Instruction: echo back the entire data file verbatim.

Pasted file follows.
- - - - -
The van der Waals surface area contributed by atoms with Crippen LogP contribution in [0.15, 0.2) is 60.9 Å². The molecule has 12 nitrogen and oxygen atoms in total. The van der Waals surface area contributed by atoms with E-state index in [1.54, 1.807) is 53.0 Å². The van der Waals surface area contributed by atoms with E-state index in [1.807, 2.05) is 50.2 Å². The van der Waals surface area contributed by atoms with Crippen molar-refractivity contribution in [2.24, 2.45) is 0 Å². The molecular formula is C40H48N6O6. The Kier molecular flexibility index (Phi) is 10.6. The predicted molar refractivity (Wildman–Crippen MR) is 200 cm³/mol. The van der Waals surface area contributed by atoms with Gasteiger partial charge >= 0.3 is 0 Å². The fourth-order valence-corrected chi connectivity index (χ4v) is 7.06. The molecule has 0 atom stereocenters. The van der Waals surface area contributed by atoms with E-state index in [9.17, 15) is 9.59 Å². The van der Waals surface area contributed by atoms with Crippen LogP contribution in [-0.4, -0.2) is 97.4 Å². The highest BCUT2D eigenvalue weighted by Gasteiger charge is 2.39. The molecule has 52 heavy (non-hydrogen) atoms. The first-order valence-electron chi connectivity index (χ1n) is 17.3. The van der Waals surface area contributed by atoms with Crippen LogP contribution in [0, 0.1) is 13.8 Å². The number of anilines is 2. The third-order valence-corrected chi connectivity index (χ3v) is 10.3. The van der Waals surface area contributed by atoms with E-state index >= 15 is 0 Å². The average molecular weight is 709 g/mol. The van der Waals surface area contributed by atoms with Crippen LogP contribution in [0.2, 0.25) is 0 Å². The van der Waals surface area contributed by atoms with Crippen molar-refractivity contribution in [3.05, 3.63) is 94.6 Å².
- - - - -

The van der Waals surface area contributed by atoms with Crippen LogP contribution in [0.15, 0.2) is 60.9 Å². The molecule has 12 nitrogen and oxygen atoms in total. The van der Waals surface area contributed by atoms with E-state index in [1.54, 1.807) is 53.0 Å². The van der Waals surface area contributed by atoms with E-state index in [1.807, 2.05) is 50.2 Å². The van der Waals surface area contributed by atoms with Crippen molar-refractivity contribution in [2.24, 2.45) is 0 Å². The molecular formula is C40H48N6O6. The Kier molecular flexibility index (Phi) is 10.6. The predicted molar refractivity (Wildman–Crippen MR) is 200 cm³/mol. The van der Waals surface area contributed by atoms with Gasteiger partial charge >= 0.3 is 0 Å². The fourth-order valence-corrected chi connectivity index (χ4v) is 7.06. The molecule has 0 atom stereocenters. The van der Waals surface area contributed by atoms with E-state index in [9.17, 15) is 9.59 Å². The van der Waals surface area contributed by atoms with Crippen LogP contribution in [-0.4, -0.2) is 97.4 Å². The highest BCUT2D eigenvalue weighted by Gasteiger charge is 2.39. The molecule has 52 heavy (non-hydrogen) atoms. The first-order valence-electron chi connectivity index (χ1n) is 17.3. The van der Waals surface area contributed by atoms with Crippen LogP contribution in [0, 0.1) is 13.8 Å². The number of anilines is 2. The third-order valence-corrected chi connectivity index (χ3v) is 10.3. The van der Waals surface area contributed by atoms with E-state index >= 15 is 0 Å². The average molecular weight is 709 g/mol. The van der Waals surface area contributed by atoms with Crippen LogP contribution in [0.2, 0.25) is 0 Å². The van der Waals surface area contributed by atoms with Crippen molar-refractivity contribution in [3.05, 3.63) is 94.6 Å².